Gulf Oil Corp., in what would be the third largest corporate merger in U.S. history, offered $4.9 billion yesterday for Cities Service Co. The offer was immediately accepted by Cities Service.
The $63-a-share offer came minutes after Mesa Petroleum Co. announced that its own $45-a-share bid for Citgo had attracted 43 percent of the company's stock.
At the same time, Cities Service said it would let stand its own offer to purchase Mesa. Last week, Citgo said 41 percent of Mesa's stock had been tendered to it under the $17-a-share offer. Citgo has since made another offer of $21 a share for Mesa.
Mesa had no comment on the Gulf offer, and Gulf and Cities Service officials would not comment beyond a terse statement announcing the merger plans.
The combination of Gulf, the nation's sixth-largest oil company, and Citgo, ranked 17th, would create a concern that would rank fifth among American oil companies and seventh among all industrial corporations, based on sales.
The proposed $4.9 billion merger is exceeded only by E.I. du Pont de Nemours & Co. Inc.'s $7.5 billion purchase of Conoco Inc. and United States Steel Corp.'s $6.5 billion takeover of Marathon Oil Co., both of which occurred last year.
Under the proposal, Gulf will offer $63 cash per share for 51 percent of Citgo's 77.9 million outstanding common shares. The company then plans to exchange securities worth $63 a share for the remaining Citgo stock. The proposal is subject to approval by stockholders of both corporations.
The Justice Department said yesterday it and the Federal Trade Commission had agreed the proposed merger would come under FTC jurisdiction. Both agencies handle antitrust investigations, and the FTC frequently examines oil company questions in that field because of the knowledge it has accumulated in past investigations of the industry.
Gulf's offer apparently rescues Cities Service from Mesa Petroleum, which has been locked with Citgo in a tangled takeover battle for the past two-and-a-half weeks.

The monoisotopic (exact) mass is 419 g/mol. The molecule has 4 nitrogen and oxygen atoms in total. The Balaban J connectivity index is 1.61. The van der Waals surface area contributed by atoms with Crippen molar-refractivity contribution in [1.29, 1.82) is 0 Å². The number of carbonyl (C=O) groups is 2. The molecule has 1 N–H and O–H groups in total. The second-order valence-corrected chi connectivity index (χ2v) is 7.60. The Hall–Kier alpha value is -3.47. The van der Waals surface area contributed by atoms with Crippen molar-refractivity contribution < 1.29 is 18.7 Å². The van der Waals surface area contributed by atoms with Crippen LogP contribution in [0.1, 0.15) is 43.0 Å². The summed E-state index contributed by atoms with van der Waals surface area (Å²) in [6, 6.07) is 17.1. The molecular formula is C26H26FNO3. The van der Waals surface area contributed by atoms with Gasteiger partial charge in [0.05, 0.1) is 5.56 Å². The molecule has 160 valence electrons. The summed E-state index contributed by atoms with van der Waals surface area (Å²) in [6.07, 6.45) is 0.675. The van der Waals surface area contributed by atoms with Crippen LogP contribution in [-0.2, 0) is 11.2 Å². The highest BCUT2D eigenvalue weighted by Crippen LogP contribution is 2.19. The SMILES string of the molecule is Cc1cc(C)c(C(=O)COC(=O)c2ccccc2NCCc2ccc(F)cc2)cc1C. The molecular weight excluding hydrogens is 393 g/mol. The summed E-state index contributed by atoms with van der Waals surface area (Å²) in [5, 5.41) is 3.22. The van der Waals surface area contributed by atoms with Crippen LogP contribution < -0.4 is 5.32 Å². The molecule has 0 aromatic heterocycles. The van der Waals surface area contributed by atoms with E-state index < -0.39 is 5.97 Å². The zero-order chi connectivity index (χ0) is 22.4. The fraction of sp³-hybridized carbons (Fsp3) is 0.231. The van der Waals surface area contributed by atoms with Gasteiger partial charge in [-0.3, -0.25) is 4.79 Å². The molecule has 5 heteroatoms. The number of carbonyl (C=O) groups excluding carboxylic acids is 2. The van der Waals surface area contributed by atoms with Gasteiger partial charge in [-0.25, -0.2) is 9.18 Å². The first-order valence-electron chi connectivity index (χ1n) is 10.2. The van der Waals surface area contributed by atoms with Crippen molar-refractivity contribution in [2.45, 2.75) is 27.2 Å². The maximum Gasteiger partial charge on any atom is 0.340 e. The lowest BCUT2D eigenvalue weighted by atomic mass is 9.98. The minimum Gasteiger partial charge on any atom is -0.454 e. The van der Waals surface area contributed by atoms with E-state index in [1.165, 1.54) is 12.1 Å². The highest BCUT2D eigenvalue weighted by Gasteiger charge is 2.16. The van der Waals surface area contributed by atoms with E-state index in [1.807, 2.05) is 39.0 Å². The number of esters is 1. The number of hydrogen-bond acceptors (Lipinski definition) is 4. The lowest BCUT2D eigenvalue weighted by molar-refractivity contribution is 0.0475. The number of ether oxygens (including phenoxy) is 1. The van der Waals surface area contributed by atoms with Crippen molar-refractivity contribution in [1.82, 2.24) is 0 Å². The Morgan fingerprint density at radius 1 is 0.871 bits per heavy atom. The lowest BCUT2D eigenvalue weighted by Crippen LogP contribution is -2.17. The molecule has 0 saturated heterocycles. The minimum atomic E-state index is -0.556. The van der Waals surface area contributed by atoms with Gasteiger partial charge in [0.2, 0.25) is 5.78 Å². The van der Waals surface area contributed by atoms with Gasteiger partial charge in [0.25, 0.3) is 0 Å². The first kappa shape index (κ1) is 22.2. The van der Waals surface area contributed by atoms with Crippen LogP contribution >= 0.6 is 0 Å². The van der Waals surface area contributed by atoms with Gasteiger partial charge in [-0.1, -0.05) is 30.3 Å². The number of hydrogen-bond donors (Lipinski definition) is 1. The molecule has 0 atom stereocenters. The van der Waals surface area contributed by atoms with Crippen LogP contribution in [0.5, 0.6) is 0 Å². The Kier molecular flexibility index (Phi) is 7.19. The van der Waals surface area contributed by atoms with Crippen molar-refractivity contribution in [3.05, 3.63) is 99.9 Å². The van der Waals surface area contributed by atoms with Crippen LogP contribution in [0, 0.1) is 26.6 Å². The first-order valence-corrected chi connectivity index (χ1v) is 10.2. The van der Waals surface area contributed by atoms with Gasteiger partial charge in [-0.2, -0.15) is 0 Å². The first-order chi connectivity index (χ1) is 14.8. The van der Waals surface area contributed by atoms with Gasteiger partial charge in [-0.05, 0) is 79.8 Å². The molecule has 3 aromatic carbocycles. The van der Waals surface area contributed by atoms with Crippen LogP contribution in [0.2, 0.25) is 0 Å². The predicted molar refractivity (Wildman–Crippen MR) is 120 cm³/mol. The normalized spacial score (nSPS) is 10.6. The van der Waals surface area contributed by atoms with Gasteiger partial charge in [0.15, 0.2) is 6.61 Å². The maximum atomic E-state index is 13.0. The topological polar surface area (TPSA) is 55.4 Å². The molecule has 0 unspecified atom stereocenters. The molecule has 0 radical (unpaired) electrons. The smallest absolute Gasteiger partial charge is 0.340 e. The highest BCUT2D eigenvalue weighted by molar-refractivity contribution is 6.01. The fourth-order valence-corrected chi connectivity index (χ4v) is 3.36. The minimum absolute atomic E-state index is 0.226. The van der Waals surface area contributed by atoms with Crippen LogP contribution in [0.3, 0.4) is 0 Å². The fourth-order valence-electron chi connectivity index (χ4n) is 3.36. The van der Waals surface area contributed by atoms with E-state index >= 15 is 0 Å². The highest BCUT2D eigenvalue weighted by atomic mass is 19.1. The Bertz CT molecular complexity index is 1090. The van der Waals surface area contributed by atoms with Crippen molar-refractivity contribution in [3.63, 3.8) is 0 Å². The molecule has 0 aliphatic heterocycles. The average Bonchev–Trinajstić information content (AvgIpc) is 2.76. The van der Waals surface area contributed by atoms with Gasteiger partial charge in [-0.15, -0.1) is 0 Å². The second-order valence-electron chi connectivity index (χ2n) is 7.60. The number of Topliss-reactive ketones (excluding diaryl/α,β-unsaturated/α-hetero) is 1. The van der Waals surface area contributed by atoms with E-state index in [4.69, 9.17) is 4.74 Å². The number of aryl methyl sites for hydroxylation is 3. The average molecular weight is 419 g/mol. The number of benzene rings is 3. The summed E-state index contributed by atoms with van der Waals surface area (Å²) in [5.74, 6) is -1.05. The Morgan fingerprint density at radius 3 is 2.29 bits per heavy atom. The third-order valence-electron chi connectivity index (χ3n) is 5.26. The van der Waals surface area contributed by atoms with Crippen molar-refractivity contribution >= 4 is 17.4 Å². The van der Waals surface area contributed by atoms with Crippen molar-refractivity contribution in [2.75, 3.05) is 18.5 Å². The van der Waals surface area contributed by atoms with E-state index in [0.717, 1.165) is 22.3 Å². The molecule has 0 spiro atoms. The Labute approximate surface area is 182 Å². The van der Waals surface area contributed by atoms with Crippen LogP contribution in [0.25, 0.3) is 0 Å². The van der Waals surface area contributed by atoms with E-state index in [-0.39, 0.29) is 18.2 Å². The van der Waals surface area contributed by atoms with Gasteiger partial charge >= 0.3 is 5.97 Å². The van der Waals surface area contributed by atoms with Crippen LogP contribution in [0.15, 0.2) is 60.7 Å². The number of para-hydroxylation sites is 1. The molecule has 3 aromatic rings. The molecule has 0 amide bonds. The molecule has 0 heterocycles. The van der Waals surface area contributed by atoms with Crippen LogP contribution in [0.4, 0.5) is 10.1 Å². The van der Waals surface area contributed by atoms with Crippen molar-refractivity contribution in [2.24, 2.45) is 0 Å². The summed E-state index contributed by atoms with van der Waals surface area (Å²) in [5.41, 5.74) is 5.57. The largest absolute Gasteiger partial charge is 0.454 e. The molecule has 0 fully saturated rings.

Mesa, which has been stalking Cities Service for nearly two years and already owns 5 percent of the company, first approached Cities Service with an offer of $50 a share. When rebuffed by Cities Service's board, Mesa made a public offer of $45 a share for 15 percent of Citgo's stock while it scrambled to line up financing to increase the amount of stock it sought.
Yesterday, Mesa said Cities Service stockholders had tendered, or promised, 43 percent of Citgo's shares to Mesa's offer. Under the terms of the offer, however, the shareholders can withdraw their stock and give it to Gulf.
Meanwhile, Citgo offered $17 a share for 51 percent of Mesa. On June 10, Citgo said that offer had attracted 41 percent of Mesa's 74 million shares, and Citgo upped the offer to $21 a share. That bid is still open. Mesa has rejected both offers.
But the flurry of counteroffers and a barrage of lawsuits against Mesa and its lenders did not dissuade Mesa, which is based in Amarillo, Tex. As a result, analysts said, Citgo, which is 20 times the size of Mesa, was forced to find a friendly "white knight" merger partner.
But Constantine Fliakos, an analyst at Merrill Lynch & Co., called Gulf's offer "disappointing."
"I think it's an investment decision that's not an attractive one," he said. "I think it's overpriced on the basis of Cities Service's earnings power and potential."
The proposed acquisition would, however, bolster Gulf's crude oil reserves, which have been been badly depleted by a sharp cut in supplies from Kuwait, once a major source of oil for the Pittsburgh-based company.
During the battles for control of Conoco and Marathon last year, when rumors of other oil company takeovers swirled around Wall Street, Cities Service was frequently mentioned as a possible takeover target. At the time, however, Cities Service Chairman Charles J. Waidelich raised fears about the numbers of mergers in the industry, urging that the government "look very carefully" at a proposed merger between Mobil Corp. and Conoco.